Patrolling the skies
Col. Reid Vander Schaaf, PhD, sensors development project manager, U.S. Department of Defense, Huntsville, Alabama, USA
ILLUSTRATION BY JOEL KIMMEL
In 1984, the U.S. Department of Defense formed the Sensors Program Directorate in response to the Soviet threat. Its directive was to help protect the United States by creating radar technology that could detect ballistic missiles. Three decades later, that remains the office's primary purpose even as its scope has broadened to protect deployed forces and allies in military theaters.
In June 2013, Col. Reid Vander Schaaf began leading the office. He brings a wealth of expertise to the project manager role. After graduating from the U.S. Military Academy at West Point, he earned three master's degrees: structural engineering and construction engineering management degrees from Stanford University and a strategic studies degree from the U.S. Air Force's Air War College. He later got his doctorate in system-of-systems engineering from Purdue University.
In addition to his long military career and many project manager roles, Vander Schaaf has taught at West Point. As a professor, he learned how to tell stories, which served him well as a project manager. “That's how you communicate with people,” he says.
There are three kinds. The first two are homeland defense radars: a ground-based radar developed in the mid-‘90s and the Sea-Based X-band (SBX) radar. After the events of September 11th, there was urgency to increase homeland defense—that's the origin of the Sea-Based X-band radar. It can see a baseball from 2,500 miles [4,023 kilometers] away.
The third radar system is the AN/TPY-2 [the Army Navy/Transportable Radar Surveillance] radar. We're contracted to build 12 of those. Ten have been delivered, and two are still in production.
What do these radars do?
They search airspace to find and track ballistic missiles. But the other important thing they do—and the thing that X-bands are particularly well suited for—is discrimination. When there's a launch of a missile, lots of things end up in flight with it. The job of the Missile Defense Agency is to find and intercept the lethal warhead. But you'll have the tank, the boosters and debris, and there can be intentional countermeasures as well. This can make it really hard to find and intercept the lethal object with our missiles to protect our homeland and our assets in theater. Intercepting something traveling in space hundreds to thousands of miles away is very challenging.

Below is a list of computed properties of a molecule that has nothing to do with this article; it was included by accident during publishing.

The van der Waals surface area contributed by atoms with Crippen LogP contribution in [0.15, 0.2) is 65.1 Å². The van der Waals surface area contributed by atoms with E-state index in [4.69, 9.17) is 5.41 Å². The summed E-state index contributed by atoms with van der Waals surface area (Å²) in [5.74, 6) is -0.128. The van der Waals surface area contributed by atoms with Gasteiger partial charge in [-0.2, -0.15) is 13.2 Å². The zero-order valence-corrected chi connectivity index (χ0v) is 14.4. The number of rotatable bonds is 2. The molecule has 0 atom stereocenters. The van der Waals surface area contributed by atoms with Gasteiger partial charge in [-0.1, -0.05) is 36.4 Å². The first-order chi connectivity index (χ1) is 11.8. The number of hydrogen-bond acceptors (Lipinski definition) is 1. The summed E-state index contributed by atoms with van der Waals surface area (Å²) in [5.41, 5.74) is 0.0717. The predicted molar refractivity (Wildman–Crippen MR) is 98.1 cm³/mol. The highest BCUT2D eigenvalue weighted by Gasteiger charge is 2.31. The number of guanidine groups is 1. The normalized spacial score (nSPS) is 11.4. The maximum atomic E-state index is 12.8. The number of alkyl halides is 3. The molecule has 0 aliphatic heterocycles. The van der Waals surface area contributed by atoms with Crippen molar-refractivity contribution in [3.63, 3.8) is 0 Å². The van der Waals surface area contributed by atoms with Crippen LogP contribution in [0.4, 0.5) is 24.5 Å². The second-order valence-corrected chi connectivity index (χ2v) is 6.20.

What projects does your office execute to overcome that challenge?
Every year or two there's a new software build related to discrimination in particular. One of the roles I have is overseeing development of a long-range discrimination radar, which is going to start this year—a new Alaska-based radar for discrimination. We're developing the requirements and capabilities of that system. We also have other TPY radars in production.
So there's a big focus on increasing our ability to distinguish the lethal object.
Why has discrimination become a more urgent concern?
Threats continue to grow in number and capability. Whereas in the past we were dealing with relatively simple threats, at least from the smaller rogue states, those countries’ capabilities have continued to increase. If we look out another five to 10 years—and it takes us that long to develop new capabilities, too—it looks like they're going to have the capability to add countermeasures to make it harder for us to determine what the lethal object is.
“[Project management standards] ensure that we're following all the different systems engineering processes to determine what looks promising to continue to mature and test.”
How does your office use project management standards when developing software capabilities?
Project management standards help ensure program success, and they do that by giving us best practices and a structure that helps ensure rigor. They ensure that we're following all the different systems engineering processes to determine what looks promising to continue to mature and test, and to ensure it has independent verification. The Missile Defense Agency has a robust test program to make sure these things really work before we field them.
What does the testing phase look like?
We build a little, test a little. We're building incredibly complex, challenging capabilities. Intercontinental ballistic missile intercepts approach 10,000 miles [16,093 kilometers] per hour—exo-atmospheric, so way up in space. We have very small margins of error. So we build a bit of capability, test it and make sure we don't get unintended consequences—that's been a big risk—before we keep building and continue to add the next capabilities.
It takes longer, but because we're shooting down missiles and launching missiles, we don't want anything to go wrong. So it is very much a continual build process.
How has the U.S. budget “sequestration” of 2013, which lowered defense spending, affected your office?
It's made for a challenging environment, especially given uncertainty around future funding. But so far we've mitigated that. Some things have been delayed a bit, but discrimination has been a very high priority and that's actually received additional funding. PM
Best professional advice you've ever received?
Maintain your balance. You need to be balanced in life, because work can really consume your time.
The one skill every project manager should have?
The ability to build a team with a shared vision.
Favorite thing to do in your spare time?
Running. I try hard to stay at 40 miles [64 kilometers] a week. My kids both run cross-country, so I run with them.
PM NETWORK MARCH 2015 WWW.PMI.ORG
MARCH 2015 PM NETWORK